In collaboratively writing the Zora and Me series with T.R. Simon, Bond found that the “mining” process looks a bit different than it might for a solo author. In her efforts to “give Zora a friend she didn’t have in life,” Bond believes that she and Simon found meaning through their interactions with one another, saying that the book “is really a love letter to each other,” Bond said. In her experience, having less information can sometimes be more. When writing historical fiction, she advises authors to “look for the blank spots.” In the places where details might be missing lies the opportunity to ask questions, to imagine, and to “look around the corner” to find the unexpected. A challenge—and joy—in writing about Hurston was that she was quite a storyteller; “no one knew if she was telling the truth or not,” said Bond.

But while the authors may inhabit worlds of the past while writing, Tripathi questioned whether their “contemporary worldviews” impact the telling of their stories. Bond absolutely believes that many of the “feelings, troubles, passions, and desires” of today mirror those that permeated the past. Also, “I have always felt that I will be me no matter where I am in history.”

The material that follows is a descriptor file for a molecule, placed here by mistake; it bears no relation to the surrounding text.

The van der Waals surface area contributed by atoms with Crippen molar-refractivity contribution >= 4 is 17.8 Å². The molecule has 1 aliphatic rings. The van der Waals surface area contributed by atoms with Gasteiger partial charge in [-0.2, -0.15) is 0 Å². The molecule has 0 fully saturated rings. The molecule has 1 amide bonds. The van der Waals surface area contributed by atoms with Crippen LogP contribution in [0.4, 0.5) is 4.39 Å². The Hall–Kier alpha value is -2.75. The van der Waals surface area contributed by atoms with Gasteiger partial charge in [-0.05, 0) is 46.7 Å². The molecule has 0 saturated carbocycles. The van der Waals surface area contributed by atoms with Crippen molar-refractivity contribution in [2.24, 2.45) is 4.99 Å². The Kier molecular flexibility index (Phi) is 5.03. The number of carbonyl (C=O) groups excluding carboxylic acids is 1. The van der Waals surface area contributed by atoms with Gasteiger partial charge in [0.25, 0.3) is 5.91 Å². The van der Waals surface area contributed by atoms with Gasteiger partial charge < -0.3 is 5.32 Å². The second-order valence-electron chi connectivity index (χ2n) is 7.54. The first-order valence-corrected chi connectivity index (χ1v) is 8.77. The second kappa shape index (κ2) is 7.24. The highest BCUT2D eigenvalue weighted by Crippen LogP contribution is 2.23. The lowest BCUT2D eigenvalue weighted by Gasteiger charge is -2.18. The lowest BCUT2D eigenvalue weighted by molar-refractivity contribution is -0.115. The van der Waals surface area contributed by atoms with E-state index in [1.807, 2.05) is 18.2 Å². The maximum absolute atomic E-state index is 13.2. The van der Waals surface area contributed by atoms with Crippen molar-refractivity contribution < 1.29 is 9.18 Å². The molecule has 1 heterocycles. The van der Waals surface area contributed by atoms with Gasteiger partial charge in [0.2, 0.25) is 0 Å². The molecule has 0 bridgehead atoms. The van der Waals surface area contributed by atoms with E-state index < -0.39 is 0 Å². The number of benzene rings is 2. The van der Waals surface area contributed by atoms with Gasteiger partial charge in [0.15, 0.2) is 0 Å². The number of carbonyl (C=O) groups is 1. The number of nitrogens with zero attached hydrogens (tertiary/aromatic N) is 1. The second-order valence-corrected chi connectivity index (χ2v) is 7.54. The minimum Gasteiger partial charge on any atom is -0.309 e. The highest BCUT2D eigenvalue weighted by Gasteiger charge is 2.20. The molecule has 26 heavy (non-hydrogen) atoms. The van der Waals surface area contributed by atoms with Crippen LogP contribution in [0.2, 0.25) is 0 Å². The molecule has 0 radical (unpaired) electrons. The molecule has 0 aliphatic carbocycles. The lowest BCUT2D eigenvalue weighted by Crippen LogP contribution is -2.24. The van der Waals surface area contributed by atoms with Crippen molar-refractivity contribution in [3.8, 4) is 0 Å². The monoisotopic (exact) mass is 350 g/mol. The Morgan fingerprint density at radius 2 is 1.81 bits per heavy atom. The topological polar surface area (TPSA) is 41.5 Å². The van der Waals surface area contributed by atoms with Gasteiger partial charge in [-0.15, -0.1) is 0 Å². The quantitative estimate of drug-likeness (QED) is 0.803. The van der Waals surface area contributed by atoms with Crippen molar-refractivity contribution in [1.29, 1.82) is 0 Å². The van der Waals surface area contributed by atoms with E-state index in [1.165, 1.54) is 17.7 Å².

When writing about the past, Parsons finds illuminating information from books and other materials created during the era she is researching. She also has observed that there is great power in “serendipity” when researching a topic. Pan finds that, regardless of a character’s circumstances, she pulls from her own life to tell their story. Her protagonist is biracial, while Pan is not, but “I still straddled two cultures.”

Similarly, in writing about artists in The Astonishing Color of After, Pan drew from her own “painful experiences as a musician,” while maintaining a safe distance between the character’s circumstances and her own.

Concluding the discussion, the authors offered candid thoughts on maintaining momentum and discipline in writing. For Bond, she admitted that her writing process is often grueling and unforgiving. “I find writing to be very miserable; it’s not a party.” She added that, after developing a clear sense of direction and purpose, she does find joy in the process. And in Pan’s case, she tries to “not abandon the joy of writing.” Parsons seconded that, saying that “writers must keep going back to having fun and making a mess.”